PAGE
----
Emotions-as-Effect Theory: The Linguistic Semantics of Emotional vs. Cognitive Regulation


Emotions-as-Effect Theory: The Linguistic Semantics of Emotional vs. Cognitive Regulation


 Andrew O. Jackson

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 What if emotions are more than a stimulus for song, poetry and drama

where poets bend and sway their audiences’ emotions up and down,

as a roller coaster excites and thrills for the pleasure, or dismay,

of its breathless riders?


“Goddess, sing me the anger, of Achilles, Peleus’ son, that fatal anger that brought countless sorrows on the Greeks and sent many valiant souls of warriors down to Hades, leaving their bodies as spoil for dogs and carrion birds: for thus was the will of Zeus brought to fulfilment” (Homer, 800-700/2009). With these beginning words written almost 3000 years ago, Homer’s Iliad linguistically sabotaged hundreds of millions of years of emotional evolution. The civilized arena was staged for aberrant emotion driving destructive behavior. In turn, this destructive behavior arising from emotional dysregulation and disorder required emotional regulation and control. Emotions-as-effect theory reconstructs the evolutionary bases of good- and bad-feeling emotions as the perception, by consciousness, of a biochemical physiology within the body and the brain precipitated by an evolved and nurtured cognitive neural circuitry. Emotions, feelings, and moods are perceptions of an internal state of biology precipitated by cognition. Homer’s emotions, feelings, and moods are a carefully nurtured neurolinguistic cognitive construct of the mind. Contrary to the linguistics of Homer, emotions are not causal, and they are neither destructive nor constructive; rather, they are indicators of the presence of very real destructive and constructive – and causal – cognitive behaviors. The correlations among (1) cognition, (2) a healthy, vital, and robust biochemical physiology of the brain and body, (3) good- and bad-feeling emotions, and (4) consciousness are a result of millions of years of evolutionary survival for the health and well-being of the individual. The question is, how will today’s ever-changing technical and political cultures and societies understand, nurture, and develop these same necessary correlations?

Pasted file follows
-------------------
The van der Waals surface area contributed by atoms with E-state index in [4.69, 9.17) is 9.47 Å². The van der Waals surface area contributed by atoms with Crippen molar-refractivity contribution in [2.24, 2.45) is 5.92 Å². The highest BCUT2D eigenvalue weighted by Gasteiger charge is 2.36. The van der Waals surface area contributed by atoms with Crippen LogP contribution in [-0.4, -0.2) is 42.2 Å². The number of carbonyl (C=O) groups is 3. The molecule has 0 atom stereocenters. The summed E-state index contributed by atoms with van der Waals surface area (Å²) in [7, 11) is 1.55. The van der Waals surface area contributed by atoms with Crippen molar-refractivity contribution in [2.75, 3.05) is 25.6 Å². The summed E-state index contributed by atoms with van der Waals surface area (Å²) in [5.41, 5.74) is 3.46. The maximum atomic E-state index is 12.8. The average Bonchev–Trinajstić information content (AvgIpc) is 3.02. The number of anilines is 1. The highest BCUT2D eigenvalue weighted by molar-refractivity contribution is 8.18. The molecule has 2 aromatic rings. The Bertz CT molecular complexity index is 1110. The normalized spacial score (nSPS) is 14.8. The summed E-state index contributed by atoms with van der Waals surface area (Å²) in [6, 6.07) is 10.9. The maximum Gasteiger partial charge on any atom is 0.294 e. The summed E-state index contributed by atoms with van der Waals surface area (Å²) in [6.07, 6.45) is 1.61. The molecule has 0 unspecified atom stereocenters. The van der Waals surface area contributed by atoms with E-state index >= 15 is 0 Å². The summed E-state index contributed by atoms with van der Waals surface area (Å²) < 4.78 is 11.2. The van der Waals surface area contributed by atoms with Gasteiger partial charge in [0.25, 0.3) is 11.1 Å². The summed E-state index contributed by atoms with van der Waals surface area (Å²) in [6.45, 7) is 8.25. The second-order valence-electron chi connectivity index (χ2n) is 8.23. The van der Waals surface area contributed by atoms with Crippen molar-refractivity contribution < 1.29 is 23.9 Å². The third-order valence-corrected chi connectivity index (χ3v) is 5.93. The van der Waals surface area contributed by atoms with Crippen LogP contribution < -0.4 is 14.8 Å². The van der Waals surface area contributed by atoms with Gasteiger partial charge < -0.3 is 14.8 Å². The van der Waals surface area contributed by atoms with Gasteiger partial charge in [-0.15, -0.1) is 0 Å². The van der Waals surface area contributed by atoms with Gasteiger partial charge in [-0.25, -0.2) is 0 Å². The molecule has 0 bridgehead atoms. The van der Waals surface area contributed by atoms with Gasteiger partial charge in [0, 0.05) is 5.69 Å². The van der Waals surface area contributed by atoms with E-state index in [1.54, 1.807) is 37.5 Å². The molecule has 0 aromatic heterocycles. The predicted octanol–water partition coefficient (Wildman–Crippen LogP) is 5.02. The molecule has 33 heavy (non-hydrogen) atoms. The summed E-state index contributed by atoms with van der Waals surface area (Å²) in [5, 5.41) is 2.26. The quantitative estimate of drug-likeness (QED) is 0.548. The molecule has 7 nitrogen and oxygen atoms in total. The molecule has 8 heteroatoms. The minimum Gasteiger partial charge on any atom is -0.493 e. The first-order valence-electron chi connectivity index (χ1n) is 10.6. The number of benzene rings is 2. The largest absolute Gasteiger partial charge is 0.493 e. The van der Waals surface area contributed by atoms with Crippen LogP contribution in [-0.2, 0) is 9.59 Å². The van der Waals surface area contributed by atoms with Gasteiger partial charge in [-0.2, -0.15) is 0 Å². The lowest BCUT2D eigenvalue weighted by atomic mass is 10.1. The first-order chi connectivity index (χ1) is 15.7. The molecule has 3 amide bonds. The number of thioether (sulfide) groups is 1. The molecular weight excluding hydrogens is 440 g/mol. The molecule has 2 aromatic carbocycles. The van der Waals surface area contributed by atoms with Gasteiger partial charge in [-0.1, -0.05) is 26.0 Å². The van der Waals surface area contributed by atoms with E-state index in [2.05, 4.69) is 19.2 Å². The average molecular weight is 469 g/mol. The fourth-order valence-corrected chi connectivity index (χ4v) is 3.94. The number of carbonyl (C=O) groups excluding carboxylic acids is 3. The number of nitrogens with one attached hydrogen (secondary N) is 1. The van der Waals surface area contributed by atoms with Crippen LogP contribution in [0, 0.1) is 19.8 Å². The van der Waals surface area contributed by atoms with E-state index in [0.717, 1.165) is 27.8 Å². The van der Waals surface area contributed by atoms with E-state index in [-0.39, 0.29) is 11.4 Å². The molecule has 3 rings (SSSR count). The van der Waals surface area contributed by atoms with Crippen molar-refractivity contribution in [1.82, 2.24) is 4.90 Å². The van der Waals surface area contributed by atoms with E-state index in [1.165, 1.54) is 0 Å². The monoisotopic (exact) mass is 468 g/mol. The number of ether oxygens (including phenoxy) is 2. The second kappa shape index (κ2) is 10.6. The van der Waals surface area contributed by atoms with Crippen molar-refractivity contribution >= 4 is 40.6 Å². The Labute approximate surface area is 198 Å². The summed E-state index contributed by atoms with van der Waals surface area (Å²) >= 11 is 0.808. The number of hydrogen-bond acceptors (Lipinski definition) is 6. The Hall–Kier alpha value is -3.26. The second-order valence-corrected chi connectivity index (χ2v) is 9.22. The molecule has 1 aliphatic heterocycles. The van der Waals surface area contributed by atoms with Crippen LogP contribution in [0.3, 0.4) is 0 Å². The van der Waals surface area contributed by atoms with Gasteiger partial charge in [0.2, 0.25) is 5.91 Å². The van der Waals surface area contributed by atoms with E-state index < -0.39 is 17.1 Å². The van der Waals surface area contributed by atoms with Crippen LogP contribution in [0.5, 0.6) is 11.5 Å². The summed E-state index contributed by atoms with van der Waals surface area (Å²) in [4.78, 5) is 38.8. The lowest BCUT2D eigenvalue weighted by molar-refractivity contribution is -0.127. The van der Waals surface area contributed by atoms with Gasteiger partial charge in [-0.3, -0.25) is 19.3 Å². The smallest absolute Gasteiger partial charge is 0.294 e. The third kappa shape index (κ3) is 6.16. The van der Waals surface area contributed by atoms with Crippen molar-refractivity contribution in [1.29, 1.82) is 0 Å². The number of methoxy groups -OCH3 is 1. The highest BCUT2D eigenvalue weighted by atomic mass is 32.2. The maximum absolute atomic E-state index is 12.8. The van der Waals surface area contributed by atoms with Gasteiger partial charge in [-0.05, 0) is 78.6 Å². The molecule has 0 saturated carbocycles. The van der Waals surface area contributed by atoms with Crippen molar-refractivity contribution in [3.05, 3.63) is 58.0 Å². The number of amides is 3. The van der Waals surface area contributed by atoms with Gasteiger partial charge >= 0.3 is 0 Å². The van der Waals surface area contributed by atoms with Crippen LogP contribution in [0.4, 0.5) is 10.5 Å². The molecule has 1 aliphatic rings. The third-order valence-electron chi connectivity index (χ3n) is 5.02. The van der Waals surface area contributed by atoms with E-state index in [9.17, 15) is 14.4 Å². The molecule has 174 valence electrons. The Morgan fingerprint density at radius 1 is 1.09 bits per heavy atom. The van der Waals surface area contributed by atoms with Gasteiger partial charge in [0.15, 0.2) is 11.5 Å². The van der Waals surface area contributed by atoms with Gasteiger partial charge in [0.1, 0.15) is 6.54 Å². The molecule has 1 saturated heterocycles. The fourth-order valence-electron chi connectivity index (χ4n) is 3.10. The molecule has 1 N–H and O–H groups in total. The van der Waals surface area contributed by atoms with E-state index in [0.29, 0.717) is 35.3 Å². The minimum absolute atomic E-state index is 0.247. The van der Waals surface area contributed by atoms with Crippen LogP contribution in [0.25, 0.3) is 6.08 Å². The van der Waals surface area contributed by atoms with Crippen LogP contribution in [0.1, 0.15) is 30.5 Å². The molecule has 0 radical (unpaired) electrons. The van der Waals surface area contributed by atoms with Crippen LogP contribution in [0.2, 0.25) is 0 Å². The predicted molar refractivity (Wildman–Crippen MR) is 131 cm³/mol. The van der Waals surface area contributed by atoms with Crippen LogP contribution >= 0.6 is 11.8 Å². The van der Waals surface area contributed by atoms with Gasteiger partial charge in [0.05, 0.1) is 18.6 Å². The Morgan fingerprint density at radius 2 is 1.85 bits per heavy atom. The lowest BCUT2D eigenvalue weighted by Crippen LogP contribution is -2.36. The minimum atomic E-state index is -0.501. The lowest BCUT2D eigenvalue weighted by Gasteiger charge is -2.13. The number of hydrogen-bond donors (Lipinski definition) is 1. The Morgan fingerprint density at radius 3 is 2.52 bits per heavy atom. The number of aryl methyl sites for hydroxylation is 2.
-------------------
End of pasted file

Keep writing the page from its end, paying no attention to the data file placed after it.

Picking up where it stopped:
Keywords: cognition; emotion, evolution; emotional regulation; linguistics; well-being


Andrew O.  Jackson

How long will the academic institutions of education, language, linguistics, literature psychology, and philosophy continue the instruction, edification, and liability of an erroneous emotional/cognitive dynamic regulatory theory based in a 3000-year-old literary and religious linguistics when there are yearly, nearly 800,000 suicide deaths worldwide (W.H.O., 2019), millions of other people are being put through a child-to-prison pipeline where incarcerating conditions only amplify their psychological injuries, and indiscriminate “random” shootings continue with no review of the psychological environments that are fostering all of these atrocities and that are oblivious to emotions’ evolutionary design?  Lack of personal and academic questioning and review of psychological and pharmacological emotional dysfunction theory would only add to the misfortune of these children of a lesser God (Medoff, 1979).


The “science” of emotional regulation kept me imprisoned in a living hell for nearly twenty years.  The “logic” of cognitive regulation through emotional guidance set me free.   Emotions and feelings have evolved as a fantastic and wonderful personal bio-feedback system where emotions work in a symbiotic harmony with mind, body, and consciousness for the health, wealth, and well-being of the individual.